NBWA Women's Empwerment Summit: The Evolution of Women in Business
Gabrielle Union-Wade in a searing two piece, wide legged pants suit. Her pose... Flawless
NBWA put on a stellar bruncheon for its second year of commitment. Jarret Affairs, the collaborative custodians of the event reveled guest by the echelon, bringing over 100 patrons as well as local vendors for the occasion.
It was a regal affair enriched by celebrities like Gabriel Union-Wade (Actress and Philanthropist), Gail King, La La Anthony (Actress, Producer, New York Times Best Selling Author), CleRenda McGRady (Best Selling Author, Life Coach, Inspirational), Shannon Allen (Grown and a Busy Mom on The Go), Ayesha Curry (Chef and restaurateur),
Sandra L. Richardson (Managing Director of Morgan Stanley and Head of Global Sports & Entertainment Segment Sales & Engagement Group in Wealth Management), and hosted by Mia Wright (President), Cookie Johnson (Vice President and Director), Tomi Rose (Vice President and Director) Traci Wilson-Mourning (Director), Renee Taplin-Jones (Secretary and Director), as well as Angela Jones (Treasure and Director); Moderated by Capri Champion (ESPN Sports News Anchor) and Baron Davis (two-time NBA All-Star and record-holder). Evolution of Women in Business honorees: Debra Lee (Chief Executive Officer of BET), Valdosta Butterfield Jones, Courtney Ajinca, and Chasity Melvin. Distinct acknowledgements went to Stacey D. Stewart (March of Dimes) as well as Carolina innovator, Janine Davis (Founder of Girl Talk). Special appearances by Jada Pinkett-Smith.
Guest arrived by the fashionable masses, and even in its exclusivity, The NBWA Empowerment Brunch reigned to be absolute, emitting nothing but QUEEN vibes on the wet and whirlwind of a day. It was one of the most inspiring points of All-Star Weekend. If you missed it, you skipped one heck of a presentation.
“I feel like the most impactful part of the event that I want to address is a lot of women isn’t comfortable in their own skin. Especially, us, black women,” says Cari Champion. “We feel like people don’t love us and see us for who we are. We feel neglected, we feel not loved, and that’s not true. We are so wonderful and so beautiful in so many ways. With this being black history month, I think it’s applicable that we look at every one of us in all our different styles, colors, and love, and embrace it. I hope that throughout the event, we see all these amazing women, and we celebrate everything they bring to the table. We don’t compete, but we celebrate. I’m a big believer—One the things I say is, ‘Hold the door open.’ If I didn’t have somebody who I looked up to, I wouldn’t know that this would be possible for me; so, hopefully, today, everybody will feel that in this room. There are already so many amazing women here today, it’s crazy.”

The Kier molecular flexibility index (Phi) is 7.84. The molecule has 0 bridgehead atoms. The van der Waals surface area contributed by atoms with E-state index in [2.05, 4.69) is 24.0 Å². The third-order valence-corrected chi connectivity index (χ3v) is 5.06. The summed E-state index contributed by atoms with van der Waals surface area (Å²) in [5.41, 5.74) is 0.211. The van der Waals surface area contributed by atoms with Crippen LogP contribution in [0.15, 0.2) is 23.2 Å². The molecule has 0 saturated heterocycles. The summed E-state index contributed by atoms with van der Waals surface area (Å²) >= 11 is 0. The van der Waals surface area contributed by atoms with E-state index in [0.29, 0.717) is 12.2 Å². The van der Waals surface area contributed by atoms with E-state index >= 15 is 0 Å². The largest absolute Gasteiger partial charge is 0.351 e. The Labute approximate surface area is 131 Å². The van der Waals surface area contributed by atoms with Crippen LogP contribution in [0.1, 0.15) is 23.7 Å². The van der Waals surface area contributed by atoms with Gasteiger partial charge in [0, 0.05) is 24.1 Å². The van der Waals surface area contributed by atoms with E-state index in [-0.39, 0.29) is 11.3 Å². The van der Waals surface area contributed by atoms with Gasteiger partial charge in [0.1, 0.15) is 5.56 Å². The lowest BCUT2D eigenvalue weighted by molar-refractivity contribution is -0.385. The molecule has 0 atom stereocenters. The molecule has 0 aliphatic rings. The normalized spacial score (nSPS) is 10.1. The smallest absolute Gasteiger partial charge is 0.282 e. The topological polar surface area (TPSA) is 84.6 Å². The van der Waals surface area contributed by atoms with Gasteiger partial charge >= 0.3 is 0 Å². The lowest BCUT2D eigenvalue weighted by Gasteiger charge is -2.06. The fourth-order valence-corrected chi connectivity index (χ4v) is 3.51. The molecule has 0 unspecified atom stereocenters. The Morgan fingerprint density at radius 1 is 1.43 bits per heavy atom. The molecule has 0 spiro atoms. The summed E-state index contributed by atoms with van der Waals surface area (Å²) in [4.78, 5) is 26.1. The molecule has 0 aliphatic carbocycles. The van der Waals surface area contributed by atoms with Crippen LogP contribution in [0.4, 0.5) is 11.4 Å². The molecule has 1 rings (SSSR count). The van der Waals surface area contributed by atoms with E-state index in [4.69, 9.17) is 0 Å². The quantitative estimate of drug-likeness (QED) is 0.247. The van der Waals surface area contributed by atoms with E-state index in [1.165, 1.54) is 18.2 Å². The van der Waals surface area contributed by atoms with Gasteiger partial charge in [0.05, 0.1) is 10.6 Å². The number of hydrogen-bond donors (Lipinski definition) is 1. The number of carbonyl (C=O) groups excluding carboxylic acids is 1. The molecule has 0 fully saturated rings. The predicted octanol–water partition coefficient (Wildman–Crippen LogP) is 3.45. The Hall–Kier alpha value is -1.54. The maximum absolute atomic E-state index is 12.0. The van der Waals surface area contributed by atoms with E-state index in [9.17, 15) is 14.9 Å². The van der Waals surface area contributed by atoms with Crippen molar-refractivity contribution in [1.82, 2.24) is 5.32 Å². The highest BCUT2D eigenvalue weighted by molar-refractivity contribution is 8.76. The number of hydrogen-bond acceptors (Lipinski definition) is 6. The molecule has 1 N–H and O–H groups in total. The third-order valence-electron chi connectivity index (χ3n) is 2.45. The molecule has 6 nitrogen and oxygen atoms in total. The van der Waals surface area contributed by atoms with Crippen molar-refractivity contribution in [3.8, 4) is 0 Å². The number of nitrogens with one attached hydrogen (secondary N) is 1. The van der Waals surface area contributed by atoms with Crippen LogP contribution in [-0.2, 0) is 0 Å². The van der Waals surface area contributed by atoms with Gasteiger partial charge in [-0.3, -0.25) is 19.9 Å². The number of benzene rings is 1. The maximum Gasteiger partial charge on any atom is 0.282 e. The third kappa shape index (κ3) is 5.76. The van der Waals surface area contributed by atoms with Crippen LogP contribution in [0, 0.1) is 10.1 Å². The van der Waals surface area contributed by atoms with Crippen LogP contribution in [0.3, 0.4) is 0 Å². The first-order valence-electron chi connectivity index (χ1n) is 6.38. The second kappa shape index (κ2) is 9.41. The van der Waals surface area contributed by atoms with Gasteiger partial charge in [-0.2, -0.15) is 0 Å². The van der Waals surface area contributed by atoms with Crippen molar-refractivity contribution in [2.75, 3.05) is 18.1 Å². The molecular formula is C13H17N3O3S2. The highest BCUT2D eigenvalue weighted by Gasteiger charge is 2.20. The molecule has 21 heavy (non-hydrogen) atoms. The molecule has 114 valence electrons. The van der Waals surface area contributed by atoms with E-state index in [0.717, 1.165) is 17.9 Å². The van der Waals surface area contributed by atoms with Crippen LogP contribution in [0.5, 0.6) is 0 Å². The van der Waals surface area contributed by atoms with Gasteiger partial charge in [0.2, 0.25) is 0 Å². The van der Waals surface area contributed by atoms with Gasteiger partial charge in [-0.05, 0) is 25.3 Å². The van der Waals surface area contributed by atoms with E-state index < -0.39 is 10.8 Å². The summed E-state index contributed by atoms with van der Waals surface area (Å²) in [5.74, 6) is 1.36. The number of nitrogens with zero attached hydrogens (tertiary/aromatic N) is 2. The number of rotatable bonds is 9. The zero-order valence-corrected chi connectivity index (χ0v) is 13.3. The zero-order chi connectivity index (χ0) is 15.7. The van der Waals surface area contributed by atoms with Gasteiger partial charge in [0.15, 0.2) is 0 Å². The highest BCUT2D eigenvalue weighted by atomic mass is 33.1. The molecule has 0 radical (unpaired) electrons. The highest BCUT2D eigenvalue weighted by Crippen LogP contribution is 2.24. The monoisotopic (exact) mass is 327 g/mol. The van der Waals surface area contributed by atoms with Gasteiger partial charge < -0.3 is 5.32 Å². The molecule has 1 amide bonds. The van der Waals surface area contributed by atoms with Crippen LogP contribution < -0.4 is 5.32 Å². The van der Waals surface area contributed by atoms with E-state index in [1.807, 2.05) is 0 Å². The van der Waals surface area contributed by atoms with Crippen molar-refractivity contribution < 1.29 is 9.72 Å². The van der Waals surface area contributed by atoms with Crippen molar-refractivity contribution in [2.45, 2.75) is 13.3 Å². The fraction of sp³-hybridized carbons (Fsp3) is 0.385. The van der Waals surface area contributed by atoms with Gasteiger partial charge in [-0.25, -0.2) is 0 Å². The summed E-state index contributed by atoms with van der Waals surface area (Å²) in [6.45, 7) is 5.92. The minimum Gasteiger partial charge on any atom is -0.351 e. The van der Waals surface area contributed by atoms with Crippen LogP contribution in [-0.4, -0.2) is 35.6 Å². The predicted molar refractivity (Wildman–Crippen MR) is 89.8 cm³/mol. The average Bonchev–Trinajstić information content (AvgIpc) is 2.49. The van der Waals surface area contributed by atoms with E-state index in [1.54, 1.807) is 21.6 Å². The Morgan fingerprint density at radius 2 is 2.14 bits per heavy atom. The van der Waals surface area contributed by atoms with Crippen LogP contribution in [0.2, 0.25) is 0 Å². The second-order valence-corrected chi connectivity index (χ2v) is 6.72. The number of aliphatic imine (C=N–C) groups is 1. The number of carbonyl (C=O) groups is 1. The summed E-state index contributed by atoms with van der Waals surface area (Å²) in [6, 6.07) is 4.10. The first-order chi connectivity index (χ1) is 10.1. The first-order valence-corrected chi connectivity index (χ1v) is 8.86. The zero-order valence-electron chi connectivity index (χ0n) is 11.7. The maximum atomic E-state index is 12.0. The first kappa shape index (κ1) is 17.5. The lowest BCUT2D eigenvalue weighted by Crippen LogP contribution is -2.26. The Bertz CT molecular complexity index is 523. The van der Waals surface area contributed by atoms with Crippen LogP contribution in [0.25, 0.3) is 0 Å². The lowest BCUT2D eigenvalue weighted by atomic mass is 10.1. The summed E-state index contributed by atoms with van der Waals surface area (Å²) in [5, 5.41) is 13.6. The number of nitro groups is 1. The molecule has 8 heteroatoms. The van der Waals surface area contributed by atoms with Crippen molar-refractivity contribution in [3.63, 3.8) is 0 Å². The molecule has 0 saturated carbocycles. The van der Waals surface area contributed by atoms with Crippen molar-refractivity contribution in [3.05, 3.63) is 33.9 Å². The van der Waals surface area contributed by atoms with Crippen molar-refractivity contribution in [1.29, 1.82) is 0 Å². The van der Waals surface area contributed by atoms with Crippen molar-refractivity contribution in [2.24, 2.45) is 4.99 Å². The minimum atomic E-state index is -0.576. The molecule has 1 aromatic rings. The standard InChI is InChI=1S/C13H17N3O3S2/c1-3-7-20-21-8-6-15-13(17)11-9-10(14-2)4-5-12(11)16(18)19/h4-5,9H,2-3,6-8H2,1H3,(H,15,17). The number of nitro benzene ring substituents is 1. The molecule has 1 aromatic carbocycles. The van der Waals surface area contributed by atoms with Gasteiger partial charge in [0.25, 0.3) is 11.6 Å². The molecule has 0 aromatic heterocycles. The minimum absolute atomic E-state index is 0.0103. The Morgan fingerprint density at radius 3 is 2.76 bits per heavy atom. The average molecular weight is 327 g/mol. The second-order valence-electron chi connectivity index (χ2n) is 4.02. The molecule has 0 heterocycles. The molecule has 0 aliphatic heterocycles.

While the missive seemed to be the same throughout the afternoon, it wasn’t until the panel discussions, hosted by Baron Davis and Capri Champion, that women reverberated their thoughts and feelings on a more thoughtful and personal level. In fact, Ayesha Curry talked about the difficulties she faced as a basketball wife, mother; moreover, an entrepreneur, and how the picture perfect persona is really a discord, and furthest from the truth as far as her life is concerned.
“Part of empowerment that we want to address,” says Gabriel Union “It goes beyond business. If we can’t meet face to face on the same level playing field and eye to eye and be honest without the snapchat filter, the Instagram filter and the filters that we put on our lives, we can't all come up," she continued to speak about the difficulties that women face with each other. The attendees gasped with resounding assertions of enduring the same exact things in their lives or line of work. The dispatch shrieked the same message, #UNITY and Leveling up together—Activating a sisterhood that fled the scene after the civil rights movement and long before the evolution. Those were some of the things that were tackled during the 2 hour segment.
Last year’s event offered panel discussions from Gayle King, Ayesha Curry, Adrienne Bosh and Cookie Johnson, which was a little different than this year’s extravaganza. Many weighed in whether the convo surrounded business, being a good wife, friend, or mother, it still concentrated on the moral of harmony and sisterhood regardless of social standing, creed or skin color.
Valeisha Butterfield Jones